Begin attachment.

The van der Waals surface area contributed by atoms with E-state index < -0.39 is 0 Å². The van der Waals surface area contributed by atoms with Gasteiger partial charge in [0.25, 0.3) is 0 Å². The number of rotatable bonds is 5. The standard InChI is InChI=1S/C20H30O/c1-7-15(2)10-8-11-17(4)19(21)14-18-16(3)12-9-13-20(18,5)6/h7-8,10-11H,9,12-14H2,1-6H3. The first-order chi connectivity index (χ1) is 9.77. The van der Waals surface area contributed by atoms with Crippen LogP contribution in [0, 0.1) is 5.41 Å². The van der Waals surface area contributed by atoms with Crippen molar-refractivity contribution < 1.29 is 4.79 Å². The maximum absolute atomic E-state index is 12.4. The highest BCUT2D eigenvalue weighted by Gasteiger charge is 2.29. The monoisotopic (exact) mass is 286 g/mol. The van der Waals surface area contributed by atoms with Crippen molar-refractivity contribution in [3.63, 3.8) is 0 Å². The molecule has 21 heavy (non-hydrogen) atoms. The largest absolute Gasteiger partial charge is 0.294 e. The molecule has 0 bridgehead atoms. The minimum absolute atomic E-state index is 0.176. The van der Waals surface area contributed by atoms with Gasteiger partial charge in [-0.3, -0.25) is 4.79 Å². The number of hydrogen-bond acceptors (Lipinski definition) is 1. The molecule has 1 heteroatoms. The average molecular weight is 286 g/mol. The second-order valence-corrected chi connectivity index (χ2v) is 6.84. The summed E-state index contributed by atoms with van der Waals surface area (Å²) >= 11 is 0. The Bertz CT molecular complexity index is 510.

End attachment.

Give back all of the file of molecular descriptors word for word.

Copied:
The van der Waals surface area contributed by atoms with E-state index < -0.39 is 0 Å². The van der Waals surface area contributed by atoms with Gasteiger partial charge in [0.25, 0.3) is 0 Å². The number of rotatable bonds is 5. The standard InChI is InChI=1S/C20H30O/c1-7-15(2)10-8-11-17(4)19(21)14-18-16(3)12-9-13-20(18,5)6/h7-8,10-11H,9,12-14H2,1-6H3. The first-order chi connectivity index (χ1) is 9.77. The van der Waals surface area contributed by atoms with Crippen LogP contribution in [0, 0.1) is 5.41 Å². The van der Waals surface area contributed by atoms with Crippen molar-refractivity contribution < 1.29 is 4.79 Å². The maximum absolute atomic E-state index is 12.4. The highest BCUT2D eigenvalue weighted by Gasteiger charge is 2.29. The monoisotopic (exact) mass is 286 g/mol. The van der Waals surface area contributed by atoms with Crippen molar-refractivity contribution in [3.63, 3.8) is 0 Å². The molecule has 21 heavy (non-hydrogen) atoms. The largest absolute Gasteiger partial charge is 0.294 e. The molecule has 0 bridgehead atoms. The minimum absolute atomic E-state index is 0.176. The van der Waals surface area contributed by atoms with Gasteiger partial charge in [-0.3, -0.25) is 4.79 Å². The number of hydrogen-bond acceptors (Lipinski definition) is 1. The molecule has 1 heteroatoms. The average molecular weight is 286 g/mol. The second-order valence-corrected chi connectivity index (χ2v) is 6.84. The summed E-state index contributed by atoms with van der Waals surface area (Å²) >= 11 is 0. The Bertz CT molecular complexity index is 510.